Public School Caucus

Article excerpt

CHANGING SCHOOLS ONE BRICK AT A TIME

Over the past 20 years, technological advancements have rapidly changed the lives and opportunities of thousands of people with hearing loss. For some people who are deaf or hard of hearing, technology and legislation has fueled a debate over what it means to be deaf. For many, technology has reduced the age of diagnosis and intervention, helped provide hearing through hearing aids and cochlear implants and given people access to a variety of communication tools.

Although both challenging and exciting times lie ahead for people with hearing loss, the unequivocal goal is ensuring that babies, children and students with hearing loss, as well as their families, have every opportunity to benefit from these advancements. How do we incorporate what we know to improve educational attainment for children with hearing loss in a general education setting? One readily available and effective solution is to optimize the listening environment so that students clearly receive auditory information.

Many school districts are considering remodeling antiquated schools or building new ones. As much money as these projects cost, the acoustical environment in which students are expected to "grow their brains" is often near the bottom of the list of considerations - if it makes the list at all.

Since the 1970s, research results have repeatedly illustrated that our children's classrooms lack the acoustical integrity necessary for literacy development and learning. The effects of reverberation and background noise on speech perception are recognized factors in reducing listening behaviors. Studies also reveal that younger children need considerably less background noise and fewer distractions than older children in order to receive speech information. This holds true for children with typical hearing and dramatically increases for children with even minimal degrees of hearing loss. Although the use of amplification in regular primary grade classrooms has been supported by research, school district administrators have been slow to embrace the idea of improving the sound quality in their schools by utilizing readily available technology.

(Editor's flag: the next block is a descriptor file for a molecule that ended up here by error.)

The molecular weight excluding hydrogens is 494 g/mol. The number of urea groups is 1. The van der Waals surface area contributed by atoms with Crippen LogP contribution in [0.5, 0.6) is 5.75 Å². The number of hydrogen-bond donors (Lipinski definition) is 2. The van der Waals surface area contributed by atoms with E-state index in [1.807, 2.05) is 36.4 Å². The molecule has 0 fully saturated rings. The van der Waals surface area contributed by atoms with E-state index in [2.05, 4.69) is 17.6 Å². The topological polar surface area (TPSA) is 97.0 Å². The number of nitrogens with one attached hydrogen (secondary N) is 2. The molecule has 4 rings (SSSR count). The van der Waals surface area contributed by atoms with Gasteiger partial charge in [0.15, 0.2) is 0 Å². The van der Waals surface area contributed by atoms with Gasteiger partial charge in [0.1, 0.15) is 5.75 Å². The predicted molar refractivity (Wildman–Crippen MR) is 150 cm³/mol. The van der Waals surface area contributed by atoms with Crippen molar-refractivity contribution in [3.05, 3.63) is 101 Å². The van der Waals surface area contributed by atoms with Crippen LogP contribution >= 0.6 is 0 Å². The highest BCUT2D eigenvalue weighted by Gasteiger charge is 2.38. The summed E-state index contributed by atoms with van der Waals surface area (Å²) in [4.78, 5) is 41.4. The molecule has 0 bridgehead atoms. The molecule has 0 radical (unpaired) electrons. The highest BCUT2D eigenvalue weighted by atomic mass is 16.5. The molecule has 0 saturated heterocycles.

I recently had the opportunity to meet with the administrators of a school district in Delaware County, Pa., that is constructing one elementary school and renovating another. I learned that my experience educating people about classroom acoustics paid off when 1 was invited to participate in one of their planning meetings. It also gave the audiologists in my program a chance to discuss the benefits of proper classroom acoustics prior to the installation of sound-field amplification systems. …